(1) TASTING SESSION. James Davis Nicoll feeds his test subjects “Ugly Chickens” by Howard Waldrop at Young People Read Old SFF.
With so many works to choose from, which of Waldrop’s stories to pick? “The Ugly Chickens” seemed like a safe bet; the setting is comfortably mundane and it won both the Nebula and World Fantasy Award, as well as garnering nominations for the Hugo, the Locus and the Balrog. I’ve been wrong before; what did the Young People actually think?
Some say yay. Not Mikayla:
I’m not generally a fan of this style of story anyway, but it didn’t matter because I was pretty much done by the third paragraph.
(2) HOME COOKING. Aaron Pound has launched the “The Ad Astra Cooking Project” at Dreaming About Other Worlds.
I recently acquired Ad Astra: The 50th Anniversary SFWA Cookbook, a collection of recipes from members of the Science Fiction Writers of America edited by Cat Rambo and Fran Wilde. As with all things, I intend to review it, but reviewing a cookbook poses a challenge that most other books do not: There is really no way to accurately review the book based upon reading it. Cookbooks are interactive – you can only appreciate them if you cook the recipes and eat them. So that is exactly what I am going to do….
The book was created to raise funds for the SFWA Legal Fund to support writers in need. The overall theme of the recipes in the book is supposed to be “party”, working on the theory that writers know how to throw a party. A lot of the recipes were solicited for this work, but some were originally collected by Astrid and Greg Bear for a cookbook that was never published. The introductory material includes Connie Willis passing on some excellent cooking advice from Charles Brown, and Carrie Vaughn explaining how to create a cocktail laboratory, including a couple of recipes for some classic cocktails to try. Larry Niven contributes a chapter on how to serve hundreds of cups of Irish Coffee to eager convention-attendees, an essay that is clearly informed by lots of experience….
First out of the oven is — “Ajvar by K.V. Johansen”.
The first recipe in Ad Astra: The 50th Anniversary SFWA Cookbook is one that K.V. Johansen discovered when some of her books were translated into Macedonian and she began traveling to the Republic of Macedonia, presumably to promote her work. Ajvar is an eggplant and bell pepper concoction flavored with garlic, cider vinegar or lemon juice, and hot sauce that can be served as a spread on naan or bread….
(3) CHANGING COLORS OF THE SEASON. It’s time for Petréa Mitchell’s “Fall 2017 SF Anime Preview” at Amazing Stories. Here’s one example of what you have to look forward to –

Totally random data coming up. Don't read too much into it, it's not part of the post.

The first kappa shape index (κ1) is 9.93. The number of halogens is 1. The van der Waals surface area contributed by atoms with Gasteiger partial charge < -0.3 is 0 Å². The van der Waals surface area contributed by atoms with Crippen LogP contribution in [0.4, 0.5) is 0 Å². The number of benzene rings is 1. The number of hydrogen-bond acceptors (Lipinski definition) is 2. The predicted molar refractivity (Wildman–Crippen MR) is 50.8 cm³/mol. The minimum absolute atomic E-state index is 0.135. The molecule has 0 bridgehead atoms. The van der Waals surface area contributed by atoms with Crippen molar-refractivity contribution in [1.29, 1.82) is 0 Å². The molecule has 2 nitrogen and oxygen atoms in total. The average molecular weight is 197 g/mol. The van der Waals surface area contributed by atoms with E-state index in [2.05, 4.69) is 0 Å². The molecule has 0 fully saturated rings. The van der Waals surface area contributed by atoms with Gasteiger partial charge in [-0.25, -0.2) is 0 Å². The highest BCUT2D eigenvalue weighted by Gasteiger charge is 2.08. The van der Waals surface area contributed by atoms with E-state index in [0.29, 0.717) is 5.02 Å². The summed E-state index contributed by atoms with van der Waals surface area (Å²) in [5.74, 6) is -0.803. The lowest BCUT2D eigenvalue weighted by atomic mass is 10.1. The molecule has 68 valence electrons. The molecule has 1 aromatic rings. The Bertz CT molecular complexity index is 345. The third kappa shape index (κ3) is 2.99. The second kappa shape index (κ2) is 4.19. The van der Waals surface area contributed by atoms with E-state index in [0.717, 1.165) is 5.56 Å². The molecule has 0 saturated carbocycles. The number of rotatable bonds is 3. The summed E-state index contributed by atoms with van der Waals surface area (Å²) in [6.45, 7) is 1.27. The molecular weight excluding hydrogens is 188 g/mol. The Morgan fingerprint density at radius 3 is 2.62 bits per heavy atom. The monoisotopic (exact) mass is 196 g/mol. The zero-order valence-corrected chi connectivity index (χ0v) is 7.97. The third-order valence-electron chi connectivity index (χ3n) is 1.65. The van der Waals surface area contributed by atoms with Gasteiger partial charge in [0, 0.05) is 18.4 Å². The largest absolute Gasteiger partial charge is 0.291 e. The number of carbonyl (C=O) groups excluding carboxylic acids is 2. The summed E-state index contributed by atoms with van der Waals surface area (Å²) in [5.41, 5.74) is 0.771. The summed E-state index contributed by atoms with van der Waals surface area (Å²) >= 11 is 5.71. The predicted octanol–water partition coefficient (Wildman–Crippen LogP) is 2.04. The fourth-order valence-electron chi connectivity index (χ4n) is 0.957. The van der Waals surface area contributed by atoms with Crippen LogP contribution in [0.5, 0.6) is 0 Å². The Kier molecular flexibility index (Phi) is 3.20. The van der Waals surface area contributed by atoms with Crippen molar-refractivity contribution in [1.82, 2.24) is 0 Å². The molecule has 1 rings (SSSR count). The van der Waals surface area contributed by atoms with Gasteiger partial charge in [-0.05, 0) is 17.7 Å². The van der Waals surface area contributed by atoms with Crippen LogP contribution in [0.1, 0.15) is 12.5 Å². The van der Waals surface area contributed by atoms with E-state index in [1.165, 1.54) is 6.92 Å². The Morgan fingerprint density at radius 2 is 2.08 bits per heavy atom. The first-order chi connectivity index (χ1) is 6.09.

The premise: More surreal comedy about characters patterned on famous composers using musical powers to bend reality. And Antonín Dvo?ák will be a pygmy hippopotamus.
Derivative factor: Sequel
The buzz: The first ClassicaLoid was a surprise hit in Japan, but there’s less enthusiasm about it in English-speaking fandom.
Premiere: October 7
(4) ALL FALL. Meanwhile, back on American TV — “Your Guide To (The Many, Many) Sci-Fi And Fantasy TV Premieres And Returns In October” from Creators.
The Fall season launched in September with over a dozen returns and premieres, but things really kick into gear in October. At current count there are 23 (!) shows returning to the schedule or starting their freshman seasons this month, and that means you have quite a lot of #scifi and #fantasy shows to pick from. Below is a rundown of the October entries and you can see the full Fall schedule here.
(5) CLASSIC SF BOUND FOR TV. Deadline has a blast of genre news: “Amazon Developing ‘Ringworld’, ‘Lazarus’ & ‘Snow Crash’ In Genre Series Push”.
Amazon has set up three high-profile drama series for development: Ringworld, based on Larry Niven’s classic science fiction book; Lazarus, based on the comic book by Greg Rucka (Jessica Jones); and Snow Crash, based on Neal Stephenson’s cult novel.
The streaming platform has been ramping up its slate with new projects as part of a programming strategy overhaul in search of big, buzzy shows. A major emphasis has been put on fast-tracking big-scope genre drama series in the mold of Game of Thrones and The Walking Dead, with Sharon Tal, brought in earlier this year as Head Of Event Series, tasked with spearheading efforts. The deals for Ringworld, Lazarus and Snow Crash are part of that push….